Without gravity or atmosphere we could not live in the world. Without mathematical logistics we could not build houses, farm, or even communicate. This is what a static reality ensures, and this is why it tends to snap back at results that contradict it. This backlash is known as Paradox, and has a nasty habit of giving Magi unpleasant surprises if they fumble their attempts to work Magic, or creates an Effect that is so contradictory to the consensual paradigm that it begs to be noticed. Paradox backlashes most commonly originate through Paradox Spirits which are attracted to ripples in the Tapestry created by Magi and their manipulations of static reality, and which manifest themselves in various ways. One such manifestation is known as Hobgoblins, malignant creatures that only the Mage in question can see, that causes mischief for the duration of the Flaw.
A sure way to be rid of a Paradox flaw is to stop using Magic for a while, but it is no small amount of fun watching players unaware of this fact attempt Magical Effects to shoo them away. This only nourishes them.
But what is consensual and what is not?
Hermetic Magi have divided this into two categories:

·Coincidental Magic: Changing the paradigm to such a degree that it could pass for being a coincidence (Entropy Magic can be very Coincidental by affecting probability to an extent that “luck” falls to the Mage’s benefit).

Coincidental Effects include building a device that can send a bolt of flame out of it, incidentally landing safely while falling off a car in high speed, or just happening to find just the book you were searching for “by coincidence”.

·Vulgar Magic: Contradictory to the paradigm (compare to “impossible”). Vulgar Effects include summoning Dragons, tossing fireballs from nothingness, creating a cyborg or a laser gun (consensual reality is not yet ready for these things; they are still Vulgar), or jumping from ground level to the top of a building.

Differentiating between what is Coincidental and what is Vulgar is often very hard, especially since consensual reality is stronger at some places (generally places like cities), and weaker at others (generally places like deep wilderness).

A good handle to use is that if the reaction from such a Magical Effect would be “That’s impossible!” and IS IN FACT impossible to rationalize, it is, by definition, Vulgar for game purposes. If it is perfectly rational, however, and people can dismiss it as coincident, it is, quite logically, Coincidental.
To understand the difference between the borderline instances is somewhat harder.

But where does coincidental “end” and Vulgar “begin”?
Perhaps the best way to comprehend this is to take a look at the nature of Paradox.

The definitions of what exactly Paradox is have caused many a heated discussion amongst the Order of Hermes and in the conglomerates of the Technocracy. However, the essential principle is quite simple; Magic is, quite frankly, replacing one reality with another. If these two realities are contradictory, the difference becomes a paradox and the reality that is strongest (and bear in mind that the reality in Mage is defined by what the majority believes it is) will prevail. In practical terms, here’s an example:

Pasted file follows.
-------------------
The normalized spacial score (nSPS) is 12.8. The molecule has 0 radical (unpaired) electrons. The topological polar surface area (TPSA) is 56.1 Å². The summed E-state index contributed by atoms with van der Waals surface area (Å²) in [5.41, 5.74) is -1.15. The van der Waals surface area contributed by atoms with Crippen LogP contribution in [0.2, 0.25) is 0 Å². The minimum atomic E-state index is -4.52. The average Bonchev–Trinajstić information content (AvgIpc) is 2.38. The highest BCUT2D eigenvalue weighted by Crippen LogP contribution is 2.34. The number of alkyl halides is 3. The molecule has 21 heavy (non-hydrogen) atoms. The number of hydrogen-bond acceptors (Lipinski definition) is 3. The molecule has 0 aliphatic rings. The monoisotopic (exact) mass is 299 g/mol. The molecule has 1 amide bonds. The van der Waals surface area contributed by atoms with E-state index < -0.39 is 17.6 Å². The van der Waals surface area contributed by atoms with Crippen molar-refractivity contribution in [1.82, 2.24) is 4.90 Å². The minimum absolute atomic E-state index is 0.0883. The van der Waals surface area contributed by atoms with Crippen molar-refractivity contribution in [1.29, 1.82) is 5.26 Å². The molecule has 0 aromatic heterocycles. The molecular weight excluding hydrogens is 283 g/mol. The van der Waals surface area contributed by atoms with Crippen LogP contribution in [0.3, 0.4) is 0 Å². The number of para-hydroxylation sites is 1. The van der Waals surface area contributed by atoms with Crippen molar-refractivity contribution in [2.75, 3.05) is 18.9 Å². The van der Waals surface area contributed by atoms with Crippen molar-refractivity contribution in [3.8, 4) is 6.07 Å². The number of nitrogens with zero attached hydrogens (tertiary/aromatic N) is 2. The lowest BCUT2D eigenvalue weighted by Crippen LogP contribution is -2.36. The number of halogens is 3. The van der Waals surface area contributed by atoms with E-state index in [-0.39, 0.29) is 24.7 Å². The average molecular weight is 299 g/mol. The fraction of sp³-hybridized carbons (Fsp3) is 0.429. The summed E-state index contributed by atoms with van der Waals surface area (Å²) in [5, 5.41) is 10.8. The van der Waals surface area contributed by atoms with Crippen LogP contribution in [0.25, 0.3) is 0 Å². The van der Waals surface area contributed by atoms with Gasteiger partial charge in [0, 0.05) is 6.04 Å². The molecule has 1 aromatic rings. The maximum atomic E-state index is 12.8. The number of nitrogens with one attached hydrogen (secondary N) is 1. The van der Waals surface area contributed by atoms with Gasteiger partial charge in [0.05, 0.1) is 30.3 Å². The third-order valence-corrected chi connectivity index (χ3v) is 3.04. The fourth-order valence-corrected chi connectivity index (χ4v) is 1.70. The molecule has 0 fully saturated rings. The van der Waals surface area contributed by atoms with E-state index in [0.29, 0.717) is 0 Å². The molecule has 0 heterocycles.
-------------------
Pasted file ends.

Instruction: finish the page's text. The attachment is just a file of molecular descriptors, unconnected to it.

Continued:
Sarah’s character Rachel is at a party at her mentor, Christian’s character Edward’s, and decides that she wants to make some party tricks for the others, who are Sleepers. She waves her hands over a tray of seedlings that Edward’s wife Julia is trying to grow, and creates an Effect that allows one flower to mature faster than actual time (Time 3), making it flower in front of people’s eyes. This is a Vulgar Effect (because, well, quite frankly, everyone knows flowers don’t grow that fast), so she will suffer from Paradox. This is because she changed reality in a way that is “illogical” to reason. Flowers don’t grow that fast, everyone knows that. If she had applied some “special, experimental fertilizer that she got off a friend of hers at the biology department at the University”, it could easily have been dismissed as Coincidental magic, part because the guests at a party at Edward Helsing’s have probably had a few drinks, and therefore will more readily accept what they don’t understand (consensual reality is subjective; in other words, the border between what is possible and what is impossible is more fuzzy), part because people believe that stuff like experimental super-fertilizers can actually be real (to a certain degree, of course). The Storyteller determines the difficulty for this Effect as eight, because the difficulty for casting Vulgar magic with witnesses (see below) equals highest Sphere rating +4, and judges this to be a simple feat, requiring Sarah to only roll one success. Sarah rolls her Arete 3, and comes up with a 2, a 7, and an 8, which means Rachel managed to pull off the Effect without a botch. Thus, Rachel only receives one point of Paradox, which Sarah records on her character sheet. If Sarah had rolled a 1, a 7 and a 5, Rachel would have botched the Effect, which means that not only would the Effect have failed (because she didn’t manage the appropriate number of successes, in this case only one), but she would also have gained three points of Paradox; one for automatic Vulgar with witnesses, and two per die rolled by Sarah. Three points of Paradox isn’t usually enough for any manifestation of Paradox; instead, Paradox has a nasty habit of accumulating until the Mage receives a massive Paradox Flaw (Storyteller discretion; the Storyteller might allow the player to “burn” her Paradox dots away on small Flaws instead).